It is premature to say this with absolute certainty, but all the evidence suggests that the Golden State Warriors of 2104-15 were built to withstand the power of one man.
Sunday’s 104-91 victory over the Cleveland Cavaliers in Game 5 of the NBA Finals was a testimonial to the power of many over the power of one, even if the one is LeBron James at his most omnipotent and inspirational.
In other words, he was either directly responsible or proximally so to most of Cleveland’s 89 points, and in the end he . . . er, they still lost by double digits.
Put another way, the Warriors had a persistently resolute response for James’ mates that the Cavs did not have for Stephen Curry and his, and as a result this persistently moribund franchise is one game from its first championship in four decades and 22 days.
And here comes the disclaimer: Steve Kerr is already fretting the burden of the closeout game.
“The closeout game is always the hardest one to get,” Professor Half-Filled Glass said, “and what I’m excited about is that I think we can play a lot better. I thought we were a little scattered, a little disorganized. We had a lot of turnovers (17), so we can be a little more organized offensively . . . but we’re a very confident group playing at a high level, sometimes too confident and we get a little carried away. But they believe in what they’re doing and they believe in each other.”
That belief took some time to congeal -– the Warriors were better in the second half than the first, though the final score was not fully indicative of the ferocity of the struggle on both sides.
There were times when J.R. Smith looked like he was going to shoot the Cavs to glory, and when Tristan Thompson was going to add enough rebounds to make Cleveland’s 39 percent shooting seem tolerable, and even times when Matthew Dellavedova was going to pest his teammates to victory.
But Smith faded after the first 16 minutes, and Thompson couldn’t retrieve enough shots, and Dellavedova couldn’t irritate enough Warriors –- not when Curry was at his most decisive and Andre Iguodala at his most intrepid and Harrison Barnes was at his most dogged and Leandro Barbosa was at his most . . . well, barbo-tastic.
And more than that, they all wove their particular moments into a gigantic tapestry that survived all that James tried to unravel it.
Indeed, James may have done more to convince people he should be the NBA Finals' most valuable player in this defeat than he did in the Cavaliers’ wins in Games 2 and 3. His 45 minutes, his 40 points, his 14 rebounds and 11 assists, and the fact that he was accountable for nearly every point the Cavs scored in the second and fourth quarters –- all of it was magnificence, and barring a shocking turn in a series that is now tilting heavily westward, a magnificence that ends in shards.
In the meantime, Curry finally had his jaw-dropping breakout night, winning the night by saving his very best for the 31-point fourth quarter -– 17 points on five for seven shooting and only one turnover when possessions mattered the most.
It figured it would come Sunday as well, when the Cavs finally abandoned all pretense of dominating down low and going small to match the Warriors’ natural state of small. It was the atmosphere in which Curry thrives best, and one in which the Warriors could win the rebounding battle and make their break work better. The result was Curry facing James as an equal, and winning the battle by being best in the final quarter (James had 16, but had to take 13 of Cleveland’s 20 shots because his teammates managed only three field goals in the final quarter).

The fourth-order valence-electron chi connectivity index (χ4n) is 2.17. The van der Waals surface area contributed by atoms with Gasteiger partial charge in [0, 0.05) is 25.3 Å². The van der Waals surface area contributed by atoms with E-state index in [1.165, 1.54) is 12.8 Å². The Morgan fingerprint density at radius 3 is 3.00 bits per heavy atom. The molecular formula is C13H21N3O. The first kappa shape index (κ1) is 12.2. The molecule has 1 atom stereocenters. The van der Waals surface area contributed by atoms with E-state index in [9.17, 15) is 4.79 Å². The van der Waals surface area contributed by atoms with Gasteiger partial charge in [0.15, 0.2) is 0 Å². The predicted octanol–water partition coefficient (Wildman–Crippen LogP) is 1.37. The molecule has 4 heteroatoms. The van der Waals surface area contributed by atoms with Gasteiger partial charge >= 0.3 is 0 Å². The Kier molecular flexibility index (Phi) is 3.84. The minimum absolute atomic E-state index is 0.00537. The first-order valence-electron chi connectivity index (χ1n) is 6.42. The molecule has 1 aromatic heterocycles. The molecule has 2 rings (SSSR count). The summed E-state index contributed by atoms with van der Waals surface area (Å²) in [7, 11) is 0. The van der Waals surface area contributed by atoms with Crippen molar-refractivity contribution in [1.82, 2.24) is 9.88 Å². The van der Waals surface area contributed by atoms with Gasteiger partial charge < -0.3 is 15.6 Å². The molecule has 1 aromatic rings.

“The reality is that this a small series, and it works very well for us,” Kerr said, quietly thanking all available deities that he, his staff and their players had stripped all other options from Cleveland coach David Blatt. “We’re very comfortable with this style. But you never how every game is going to unfold.”
“It was the way we needed to play tonight to give us a chance to win,” Blatt said as he was peppered with continued questions about the decision to play center Timofey Mozgov only 10 minutes three days after he went for 28. “We were definitely in the game with a chance to win, so that’s the way we played it.
And when the Mozgov queries persisted?
“How did it go the game before?” he snipped. “What was the score of the game? (You lost the game again) Yeah. By more.”
It was the sound of a coach out of cards to play, flailing for something different to narrow a widening gap against a team that has found its pace and style. David Blatt has LeBron James, and they are both still close to being irrevocably screwed by a superior team with superior numbers and a superior style.
But it’s more than playing small, or playing fast, or having Curry just be Curry. The Warriors have finally figured out all the things they can do and be, and all the things Cleveland can and cannot be. The cold fact is all the Warriors can bring to bear more than all the LeBron James and the Cavs have to offer.
“Signature moments only come to those who are holding the trophy,” Curry, who offered several, including a killing crossover three over Dellavedova and Thompson down the stretch, said. And he said it with a face that screamed full understanding that while the strangler’s grip is tightening, the Warriors still have to show they know better than to relax their hands this close to the big hold.